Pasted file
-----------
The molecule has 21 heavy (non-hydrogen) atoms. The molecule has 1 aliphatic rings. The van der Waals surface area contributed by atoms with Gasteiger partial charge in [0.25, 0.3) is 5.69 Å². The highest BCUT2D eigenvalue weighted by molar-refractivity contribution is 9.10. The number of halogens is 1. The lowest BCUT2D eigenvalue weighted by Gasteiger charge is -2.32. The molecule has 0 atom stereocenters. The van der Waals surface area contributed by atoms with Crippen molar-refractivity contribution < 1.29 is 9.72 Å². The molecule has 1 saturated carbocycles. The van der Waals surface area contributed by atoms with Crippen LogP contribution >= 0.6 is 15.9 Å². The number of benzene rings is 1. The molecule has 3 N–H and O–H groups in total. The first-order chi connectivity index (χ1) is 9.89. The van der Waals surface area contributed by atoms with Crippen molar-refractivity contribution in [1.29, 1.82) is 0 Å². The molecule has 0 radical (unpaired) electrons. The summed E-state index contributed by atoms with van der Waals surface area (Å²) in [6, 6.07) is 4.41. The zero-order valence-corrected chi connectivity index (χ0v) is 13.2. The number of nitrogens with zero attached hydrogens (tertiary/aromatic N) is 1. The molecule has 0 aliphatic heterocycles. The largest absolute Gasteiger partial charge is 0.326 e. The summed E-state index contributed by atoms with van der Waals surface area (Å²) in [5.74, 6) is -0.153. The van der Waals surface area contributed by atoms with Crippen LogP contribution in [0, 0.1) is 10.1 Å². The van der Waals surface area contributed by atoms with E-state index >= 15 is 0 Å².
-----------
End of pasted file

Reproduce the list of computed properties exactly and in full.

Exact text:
The molecule has 21 heavy (non-hydrogen) atoms. The molecule has 1 aliphatic rings. The van der Waals surface area contributed by atoms with Gasteiger partial charge in [0.25, 0.3) is 5.69 Å². The highest BCUT2D eigenvalue weighted by molar-refractivity contribution is 9.10. The number of halogens is 1. The lowest BCUT2D eigenvalue weighted by Gasteiger charge is -2.32. The molecule has 0 atom stereocenters. The van der Waals surface area contributed by atoms with Crippen molar-refractivity contribution < 1.29 is 9.72 Å². The molecule has 1 saturated carbocycles. The van der Waals surface area contributed by atoms with Crippen LogP contribution >= 0.6 is 15.9 Å². The number of benzene rings is 1. The molecule has 3 N–H and O–H groups in total. The first-order chi connectivity index (χ1) is 9.89. The van der Waals surface area contributed by atoms with Crippen molar-refractivity contribution in [1.29, 1.82) is 0 Å². The molecule has 0 radical (unpaired) electrons. The summed E-state index contributed by atoms with van der Waals surface area (Å²) in [6, 6.07) is 4.41. The zero-order valence-corrected chi connectivity index (χ0v) is 13.2. The number of nitrogens with zero attached hydrogens (tertiary/aromatic N) is 1. The molecule has 0 aliphatic heterocycles. The largest absolute Gasteiger partial charge is 0.326 e. The summed E-state index contributed by atoms with van der Waals surface area (Å²) in [5.74, 6) is -0.153. The van der Waals surface area contributed by atoms with Crippen LogP contribution in [0, 0.1) is 10.1 Å². The van der Waals surface area contributed by atoms with E-state index >= 15 is 0 Å².